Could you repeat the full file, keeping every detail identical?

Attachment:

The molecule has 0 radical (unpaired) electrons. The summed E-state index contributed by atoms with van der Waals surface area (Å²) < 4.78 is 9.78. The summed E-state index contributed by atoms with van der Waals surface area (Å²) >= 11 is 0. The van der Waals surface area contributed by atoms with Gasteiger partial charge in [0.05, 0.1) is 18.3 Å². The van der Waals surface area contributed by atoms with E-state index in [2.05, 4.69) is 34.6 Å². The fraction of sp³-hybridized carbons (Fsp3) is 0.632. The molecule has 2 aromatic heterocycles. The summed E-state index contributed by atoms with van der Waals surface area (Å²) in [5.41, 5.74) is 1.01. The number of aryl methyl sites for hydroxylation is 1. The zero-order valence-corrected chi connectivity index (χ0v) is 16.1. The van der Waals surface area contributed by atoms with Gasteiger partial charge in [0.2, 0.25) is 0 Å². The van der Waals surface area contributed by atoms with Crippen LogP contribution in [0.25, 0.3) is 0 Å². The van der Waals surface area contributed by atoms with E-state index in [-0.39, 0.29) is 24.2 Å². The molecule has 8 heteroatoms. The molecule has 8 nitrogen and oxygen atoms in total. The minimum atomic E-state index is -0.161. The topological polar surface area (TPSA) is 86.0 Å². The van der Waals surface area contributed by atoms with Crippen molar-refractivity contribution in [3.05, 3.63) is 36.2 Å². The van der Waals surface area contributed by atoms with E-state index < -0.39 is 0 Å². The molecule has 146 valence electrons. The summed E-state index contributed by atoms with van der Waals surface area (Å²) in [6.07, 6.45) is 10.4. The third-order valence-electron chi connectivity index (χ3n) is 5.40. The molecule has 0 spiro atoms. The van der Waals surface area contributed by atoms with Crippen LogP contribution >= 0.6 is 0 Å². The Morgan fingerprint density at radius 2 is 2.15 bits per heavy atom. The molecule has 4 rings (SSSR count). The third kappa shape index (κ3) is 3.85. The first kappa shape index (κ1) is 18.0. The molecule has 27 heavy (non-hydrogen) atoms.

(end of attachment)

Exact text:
The molecule has 0 radical (unpaired) electrons. The summed E-state index contributed by atoms with van der Waals surface area (Å²) < 4.78 is 9.78. The summed E-state index contributed by atoms with van der Waals surface area (Å²) >= 11 is 0. The van der Waals surface area contributed by atoms with Gasteiger partial charge in [0.05, 0.1) is 18.3 Å². The van der Waals surface area contributed by atoms with E-state index in [2.05, 4.69) is 34.6 Å². The fraction of sp³-hybridized carbons (Fsp3) is 0.632. The molecule has 2 aromatic heterocycles. The summed E-state index contributed by atoms with van der Waals surface area (Å²) in [5.41, 5.74) is 1.01. The number of aryl methyl sites for hydroxylation is 1. The zero-order valence-corrected chi connectivity index (χ0v) is 16.1. The van der Waals surface area contributed by atoms with Gasteiger partial charge in [0.2, 0.25) is 0 Å². The van der Waals surface area contributed by atoms with Crippen LogP contribution in [0.25, 0.3) is 0 Å². The van der Waals surface area contributed by atoms with E-state index in [-0.39, 0.29) is 24.2 Å². The molecule has 8 heteroatoms. The molecule has 8 nitrogen and oxygen atoms in total. The minimum atomic E-state index is -0.161. The topological polar surface area (TPSA) is 86.0 Å². The van der Waals surface area contributed by atoms with Crippen molar-refractivity contribution in [3.05, 3.63) is 36.2 Å². The van der Waals surface area contributed by atoms with E-state index < -0.39 is 0 Å². The molecule has 146 valence electrons. The summed E-state index contributed by atoms with van der Waals surface area (Å²) in [6.07, 6.45) is 10.4. The third-order valence-electron chi connectivity index (χ3n) is 5.40. The molecule has 0 spiro atoms. The van der Waals surface area contributed by atoms with Crippen LogP contribution >= 0.6 is 0 Å². The Morgan fingerprint density at radius 2 is 2.15 bits per heavy atom. The molecule has 4 rings (SSSR count). The third kappa shape index (κ3) is 3.85. The first kappa shape index (κ1) is 18.0. The molecule has 27 heavy (non-hydrogen) atoms.